That the villagers’ chain of desire replicates a nationalist impulse to construct an identity in response to a lack runs up against Kiberd’s claim that Playboy represents the condition of a dying peasant culture, in which Synge “knows that that condition cannot last and so it has, therefore, the added charm of an exquisite, dying thing” (172). The villagers in Playboy do not act as if they were themselves a mythical, authentic people, but rather they act as mythologizers themselves, those who seek to construct an authentic culture, to turn back to their past. As Hirsch notes, “the Middle-class Catholics of Dublin formed a ready audience for the Irish theater movement because the idealization of the peasant instilled a sense of pride in the native culture and fit in well with their social and economic aspirations” (“The Imaginary Irish Peasant,” 1125). Playboy does not represent the peasant as the preserved, originary “native culture” which the Dublin audience would have expected, but rather integrates the ideal image of the “peasant” with the desires of those who idealized it– manifesting a critique of nationalist cultural constructions by farcically representing nationalists as their own constructions.
While the instability of cultural difference and hybridity deconstruct the order which nationalism had supplied, the effects are not merely negative: Christy and Old Mahon suggest the possibility of a new anti-colonialist, anti-nationalist, liberated and hybridized framework for understanding and living through Irish culture. The chief evidence for an optimistic, revolutionary vision of the future lies in Christy’s sudden declaration that he will depart with Old Mahon, but only “like a gallant captain with his heathen slave,” to which Mahon exclaims “with a broad smile” that “I am crazy again!” (Synge 111). While Kiberd reads this exchange as emblematic of “a revolutionary community” in which “the old take their cue from the young (rather than the other way round): so the stage directions emphasize Old Mahon’s delight at this new assertiveness of his offspring” (175), the “broad smile” does not necessarily signify delight at mere “assertiveness.” Only a couple lines earlier Christy had been “kicking and screaming” before “scrambling on his knees face to face with OLD MAHON” (111); Christy’s sudden construction of himself as “master of all fights from now” is not for a moment stabilized as a believable identity. Rather it inhabits the Third Space, “the discursive conditions of enunciation that ensure that the meaning and symbols of culture have no primordial unity or fixity; that even the same signs can be appropriated, translated, rehistoricized and read anew” (Bhabha 55). And yet, Kiberd is right to note “Old Mahon’s delight”: a new pleasure emerges as the unstable signifier plays in the space of enunciation– a pleasure of the rapid construction and deconstruction which prompts a glimpse toward the excess of difference which cannot be contained in any single identity construction. In delightedly submitting to the unbelievable assertion of authority in Christy’s commands “Not a word out of you. Go on from this” (111), Old Mahon is playing along with Christy, allowing identities to be constituted and reconstituted within that Third Space. The implication is that these roles are unstable: Christy will not be contained in “gallant captain” and Old Mahon will not be contained in “heathen slave.” Rather, the two will play in the instability of the sign as such– recognizing a manifold of difference which would be concealed and forbidden in a static binary.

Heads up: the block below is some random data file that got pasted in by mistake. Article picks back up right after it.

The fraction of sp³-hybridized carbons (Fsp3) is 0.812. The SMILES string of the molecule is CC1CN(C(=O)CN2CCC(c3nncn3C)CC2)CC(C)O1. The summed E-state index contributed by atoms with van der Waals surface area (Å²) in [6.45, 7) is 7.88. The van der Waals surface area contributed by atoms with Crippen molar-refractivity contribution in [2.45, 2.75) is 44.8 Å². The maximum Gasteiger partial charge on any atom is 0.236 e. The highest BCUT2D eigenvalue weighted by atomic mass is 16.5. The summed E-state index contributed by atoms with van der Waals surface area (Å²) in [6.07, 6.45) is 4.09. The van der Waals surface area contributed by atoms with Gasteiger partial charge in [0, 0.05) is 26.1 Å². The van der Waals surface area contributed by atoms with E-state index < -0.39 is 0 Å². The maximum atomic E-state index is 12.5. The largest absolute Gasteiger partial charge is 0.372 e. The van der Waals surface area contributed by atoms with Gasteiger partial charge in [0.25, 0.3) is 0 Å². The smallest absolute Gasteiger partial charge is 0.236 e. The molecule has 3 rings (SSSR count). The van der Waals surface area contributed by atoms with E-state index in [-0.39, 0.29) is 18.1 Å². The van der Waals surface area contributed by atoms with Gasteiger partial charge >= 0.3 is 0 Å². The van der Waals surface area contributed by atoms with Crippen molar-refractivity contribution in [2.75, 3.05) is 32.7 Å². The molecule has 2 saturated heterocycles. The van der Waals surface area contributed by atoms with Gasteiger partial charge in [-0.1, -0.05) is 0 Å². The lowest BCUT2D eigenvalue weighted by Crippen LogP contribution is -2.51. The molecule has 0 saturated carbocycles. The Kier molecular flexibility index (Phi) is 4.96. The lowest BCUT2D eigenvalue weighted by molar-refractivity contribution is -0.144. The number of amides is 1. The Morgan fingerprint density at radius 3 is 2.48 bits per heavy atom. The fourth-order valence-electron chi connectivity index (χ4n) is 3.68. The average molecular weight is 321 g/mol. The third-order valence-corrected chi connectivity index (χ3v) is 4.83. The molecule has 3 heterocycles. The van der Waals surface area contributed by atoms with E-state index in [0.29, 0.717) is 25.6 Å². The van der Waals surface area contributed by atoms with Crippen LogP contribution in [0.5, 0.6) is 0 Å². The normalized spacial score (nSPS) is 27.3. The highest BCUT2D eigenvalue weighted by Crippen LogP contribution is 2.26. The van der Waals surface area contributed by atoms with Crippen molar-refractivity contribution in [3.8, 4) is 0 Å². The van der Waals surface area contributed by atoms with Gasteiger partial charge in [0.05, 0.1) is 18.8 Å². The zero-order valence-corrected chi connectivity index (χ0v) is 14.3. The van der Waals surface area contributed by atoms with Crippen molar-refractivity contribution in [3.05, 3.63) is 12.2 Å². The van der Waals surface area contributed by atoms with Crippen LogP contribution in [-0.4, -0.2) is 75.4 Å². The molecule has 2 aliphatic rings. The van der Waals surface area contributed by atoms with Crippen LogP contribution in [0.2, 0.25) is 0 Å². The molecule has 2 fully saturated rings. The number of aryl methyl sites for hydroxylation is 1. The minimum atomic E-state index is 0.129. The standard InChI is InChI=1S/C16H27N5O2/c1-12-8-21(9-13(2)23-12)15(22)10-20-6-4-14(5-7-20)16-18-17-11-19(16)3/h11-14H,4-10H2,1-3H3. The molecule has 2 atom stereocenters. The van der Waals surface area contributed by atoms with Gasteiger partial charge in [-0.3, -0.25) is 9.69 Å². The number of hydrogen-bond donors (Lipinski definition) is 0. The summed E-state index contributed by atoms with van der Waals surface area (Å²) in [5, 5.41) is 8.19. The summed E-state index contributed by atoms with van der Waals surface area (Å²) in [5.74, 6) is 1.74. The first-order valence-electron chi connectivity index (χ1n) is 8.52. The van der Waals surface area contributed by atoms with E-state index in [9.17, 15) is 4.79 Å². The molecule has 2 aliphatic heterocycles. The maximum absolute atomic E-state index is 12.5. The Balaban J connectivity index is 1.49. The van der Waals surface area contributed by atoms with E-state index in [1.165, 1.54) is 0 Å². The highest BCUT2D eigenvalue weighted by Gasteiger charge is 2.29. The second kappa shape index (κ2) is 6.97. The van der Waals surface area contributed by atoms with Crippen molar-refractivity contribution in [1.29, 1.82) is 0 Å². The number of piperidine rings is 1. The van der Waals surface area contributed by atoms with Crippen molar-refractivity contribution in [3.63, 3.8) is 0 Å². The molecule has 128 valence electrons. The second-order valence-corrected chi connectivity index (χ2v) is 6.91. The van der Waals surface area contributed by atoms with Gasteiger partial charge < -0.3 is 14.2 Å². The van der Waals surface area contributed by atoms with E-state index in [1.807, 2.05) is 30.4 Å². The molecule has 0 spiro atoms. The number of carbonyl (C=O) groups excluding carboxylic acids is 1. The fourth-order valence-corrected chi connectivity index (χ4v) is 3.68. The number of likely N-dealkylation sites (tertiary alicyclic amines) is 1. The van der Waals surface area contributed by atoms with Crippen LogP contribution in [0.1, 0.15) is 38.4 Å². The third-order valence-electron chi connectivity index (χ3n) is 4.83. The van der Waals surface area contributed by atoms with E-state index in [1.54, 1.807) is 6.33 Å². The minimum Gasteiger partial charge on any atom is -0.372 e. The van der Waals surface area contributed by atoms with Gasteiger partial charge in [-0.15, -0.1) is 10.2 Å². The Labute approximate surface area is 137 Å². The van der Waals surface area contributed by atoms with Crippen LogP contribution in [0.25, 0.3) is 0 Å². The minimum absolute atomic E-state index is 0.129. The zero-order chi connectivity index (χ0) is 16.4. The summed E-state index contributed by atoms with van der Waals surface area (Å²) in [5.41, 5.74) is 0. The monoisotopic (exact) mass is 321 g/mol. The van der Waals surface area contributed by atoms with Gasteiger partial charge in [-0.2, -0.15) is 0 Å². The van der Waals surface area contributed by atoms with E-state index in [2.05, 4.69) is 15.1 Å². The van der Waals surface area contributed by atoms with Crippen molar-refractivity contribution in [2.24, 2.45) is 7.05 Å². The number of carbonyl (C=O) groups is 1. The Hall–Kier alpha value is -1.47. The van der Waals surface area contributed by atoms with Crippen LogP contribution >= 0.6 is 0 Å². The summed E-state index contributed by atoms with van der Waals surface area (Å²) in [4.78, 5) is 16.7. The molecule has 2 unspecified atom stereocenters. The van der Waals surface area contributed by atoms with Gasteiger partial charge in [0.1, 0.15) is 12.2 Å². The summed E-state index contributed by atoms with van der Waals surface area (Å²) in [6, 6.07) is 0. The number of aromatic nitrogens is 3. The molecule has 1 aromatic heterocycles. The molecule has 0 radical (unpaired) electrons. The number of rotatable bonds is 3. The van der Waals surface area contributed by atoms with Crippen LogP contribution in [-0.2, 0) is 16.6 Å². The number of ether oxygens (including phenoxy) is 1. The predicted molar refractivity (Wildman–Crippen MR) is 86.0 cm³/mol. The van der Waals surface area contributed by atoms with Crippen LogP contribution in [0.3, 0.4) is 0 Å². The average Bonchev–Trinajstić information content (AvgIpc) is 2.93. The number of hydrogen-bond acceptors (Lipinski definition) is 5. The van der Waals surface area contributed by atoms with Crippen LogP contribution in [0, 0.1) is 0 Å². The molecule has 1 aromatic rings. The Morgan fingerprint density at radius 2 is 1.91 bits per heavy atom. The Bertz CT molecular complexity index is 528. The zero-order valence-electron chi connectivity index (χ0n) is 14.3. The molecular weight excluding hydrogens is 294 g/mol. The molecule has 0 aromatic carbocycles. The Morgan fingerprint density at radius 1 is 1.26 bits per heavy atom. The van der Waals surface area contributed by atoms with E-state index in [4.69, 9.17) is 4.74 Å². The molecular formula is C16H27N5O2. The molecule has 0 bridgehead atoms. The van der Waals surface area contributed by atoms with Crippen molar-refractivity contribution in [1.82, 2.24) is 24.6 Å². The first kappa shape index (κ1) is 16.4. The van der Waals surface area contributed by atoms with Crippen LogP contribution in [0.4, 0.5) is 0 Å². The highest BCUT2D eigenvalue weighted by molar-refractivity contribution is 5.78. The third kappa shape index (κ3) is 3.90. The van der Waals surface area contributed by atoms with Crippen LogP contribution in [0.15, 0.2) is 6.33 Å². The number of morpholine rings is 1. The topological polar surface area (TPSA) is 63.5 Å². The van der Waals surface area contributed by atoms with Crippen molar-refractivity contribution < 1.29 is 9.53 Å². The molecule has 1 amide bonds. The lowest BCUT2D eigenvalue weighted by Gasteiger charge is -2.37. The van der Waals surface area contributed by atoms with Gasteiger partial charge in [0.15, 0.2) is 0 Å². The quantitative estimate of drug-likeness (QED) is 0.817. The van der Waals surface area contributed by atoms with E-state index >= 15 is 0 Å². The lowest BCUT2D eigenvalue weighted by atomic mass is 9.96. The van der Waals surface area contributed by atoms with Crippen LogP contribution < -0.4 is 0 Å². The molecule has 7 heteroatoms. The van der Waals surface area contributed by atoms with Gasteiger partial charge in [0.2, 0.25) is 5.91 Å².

Christy and Old Mahon neither retreat into “social exclusion” (Murphy 136), nor do they constitute merely another construction in which “the old man is now happily tractable to the son’s future designs” (Kiberd 187)– rather, they point toward the potential for those who are called Irish to “elude the politics of polarity and emerge as the others of ourselves” (Bhabha 56), the potential for the affirmation of difference as such. Christy has brought Old Mahon– the embodiment of that authority whose destruction the villagers so desire– into an in-between space, where father and son are not bound within a merely differential opposition, where identities can be adopted and discarded without the threat of traumatic collapse. In this, the play hopefully proposes the further potential for a rearticulation of the terms of the colonizer-colonized relation, wherein liberation can be achieved without the (impossible) destruction of the father, but through a process of renegotiation. Because the play’s focus on the failings of the peasant community only hints at the possibility of liberation, the character of that liberation itself is largely critical and immaterial. Nevertheless, this suggestion of a notion of culture which may sustain desire and permit difference in a way that nationalism cannot is a necessary, albeit limited, critique of those who too dogmatically believe in the stability of the signifiers they construct. And yet, the text of the play itself– as a created signifier– is just as unstable as the construction of Christy-the-father-slayer: it has provoked spirited praise, bitter criticism, utopian visions, and riots.